Credit card users are starting to see an increase in surcharges, with one company citing current business challenges as the reason for passing this fee to certain customers.
Life Time, which operates more than 150 fitness centers across the U.S. and Canada, is implementing a 2.5% surcharge on all recurring credit card transactions beginning Nov. 1.
“As we navigate current business challenges, we have reached the need to reduce costs associated with credit card fees,” the company wrote in an email to members. “While we have been able to absorb these fees for many years, after much consideration, we are providing members the option of either accepting a 2.5% surcharge beginning Nov. 1, 2020, or avoiding this surcharge by providing a debit card as your monthly payment method.”
This is really just a price increase by another name. It’s closely related to the COVID surcharges I’ve written about previously, although it feels more permanent and less direct than, say, a hair stylist adding $3 to your bill due to enhanced cleaning procedures or a dentist tacking on $10 because of additional personal protective equipment.
With COVID surcharges, at least you can usually see (and benefit from) the improvements. There’s also an implication that the fee is temporary.
Surcharging is an unpopular concept
In a recent survey, American Express found 78% of all credit card holders believe it’s unfair to charge customers an extra fee based on the way they choose to pay. And 86% of respondents told Amex that if a business they frequently patronize were to start surcharging, they would likely shop somewhere else.
Within the past week, I also encountered a 4% credit card surcharge at a pizzeria near my home in suburban New York and a 3.99% add-on at a sandwich shop down the street. Plus, I received an email from a reader in Texas who was upset about a 3% credit card fee imposed by a car dealership.
See related: What are my rights regarding credit card surcharges?
A rising trend?
Surcharging seems to be accelerating as a result of the financial pressures associated with the pandemic, although stores have fought card fees for years.
Merchants celebrated a strict cap on debit card fees that took effect in 2010. They have been less successful combating credit card processing fees, which usually run in the 2-3% range. While credit card surcharges are legal in almost every state, they haven’t been widely implemented to date.
Retailers’ common refrain is that they would decrease prices if they didn’t have to foot the interchange bill. However, there’s no evidence that lower debit card swipe fees led to price reductions.
As I see it, this is a legal battle between card companies and merchants. Consumers are better off siding with the card companies, because they share some of the interchange with you in the form of rewards. If you avoid interest by paying your credit card bills in full, you’ll come out ahead. The average retailer is unlikely to pass any savings to consumers if the interchange fee is removed.
For example, we used to pay my wife’s gym dues with a 2% cash back card, and on a yearly basis, those rewards would add up to $48. With a 2.5% surcharge, the only logical option is to switch to debit, and we’d lose the rewards. I suppose the gym might say they had to choose between raising prices 2.5% and implementing a 2.5% surcharge. I still think there’s a more negative perception to surcharging, and it could reduce sales in some settings.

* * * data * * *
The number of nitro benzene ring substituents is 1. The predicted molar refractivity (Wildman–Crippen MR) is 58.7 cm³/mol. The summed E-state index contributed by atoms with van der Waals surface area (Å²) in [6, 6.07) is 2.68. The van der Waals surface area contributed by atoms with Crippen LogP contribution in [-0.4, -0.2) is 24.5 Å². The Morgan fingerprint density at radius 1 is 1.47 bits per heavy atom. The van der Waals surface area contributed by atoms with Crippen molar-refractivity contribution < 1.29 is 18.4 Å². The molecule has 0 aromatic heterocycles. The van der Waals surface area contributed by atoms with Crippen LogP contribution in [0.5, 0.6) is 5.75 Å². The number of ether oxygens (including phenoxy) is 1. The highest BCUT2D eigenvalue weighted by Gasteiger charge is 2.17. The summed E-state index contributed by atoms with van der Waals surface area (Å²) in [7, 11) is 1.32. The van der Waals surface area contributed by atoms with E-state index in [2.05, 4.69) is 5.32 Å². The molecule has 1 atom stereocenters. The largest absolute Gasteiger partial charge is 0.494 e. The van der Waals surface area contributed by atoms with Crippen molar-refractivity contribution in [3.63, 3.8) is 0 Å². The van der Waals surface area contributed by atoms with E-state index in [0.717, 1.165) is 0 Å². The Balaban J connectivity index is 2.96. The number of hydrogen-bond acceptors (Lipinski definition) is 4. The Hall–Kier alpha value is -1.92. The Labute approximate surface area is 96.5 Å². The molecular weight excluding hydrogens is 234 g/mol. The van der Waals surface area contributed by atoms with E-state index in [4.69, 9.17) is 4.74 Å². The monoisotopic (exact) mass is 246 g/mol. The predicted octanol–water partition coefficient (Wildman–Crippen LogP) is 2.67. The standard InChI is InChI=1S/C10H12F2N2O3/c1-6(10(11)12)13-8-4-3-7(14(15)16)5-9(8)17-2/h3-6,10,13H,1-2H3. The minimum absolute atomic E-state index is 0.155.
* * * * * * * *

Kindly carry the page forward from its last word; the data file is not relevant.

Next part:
I will concede that a surcharge on a recurring payment stings less than encountering one each time at the point of sale. That likely emboldens companies such as Life Time and others relying on autopay.
There’s more of a risk if you’re a business that accepts payments at the time of purchase and has a lot of competition (like a restaurant or hair salon). In those examples, customers are more likely to take out their dissatisfaction by tipping less or taking their business elsewhere.
Pro-surcharge payment processors
The payment processor CardX encourages merchants to pass the interchange fee to customers. I spoke with CardX founder and CEO Jonathan Razi, and he said the COVID era is an ideal time for merchants to implement surcharges. He cited the cost pressures they’re under, and believes law firms, insurance companies and home services providers are some of the businesses that can benefit most from passing surcharges onto customers.
He’s probably right. When presented with surcharges, customers will have to grin and bear them, choose another payment method or take their business elsewhere. Most people are unlikely to switch lawyers, insurance providers or contractors (or gyms, for that matter) because of a processing fee.
The risk of defection – or at least expressing your displeasure online – appears higher for restaurants, hardware stores, cleaners, hair salons and other establishments that are more commoditized.
As much as I love my credit card rewards, I’ll probably pay cash at my favorite pizzeria and use debit at the gym (if and when my wife unfreezes her membership after the virus situation improves). I hope these surcharges don’t catch on too widely, because if they do, it will be bad for credit card companies’ revenues and consumers’ rewards balances.
Have a question about credit cards? E-mail me at firstname.lastname@example.org and I’d be happy to help.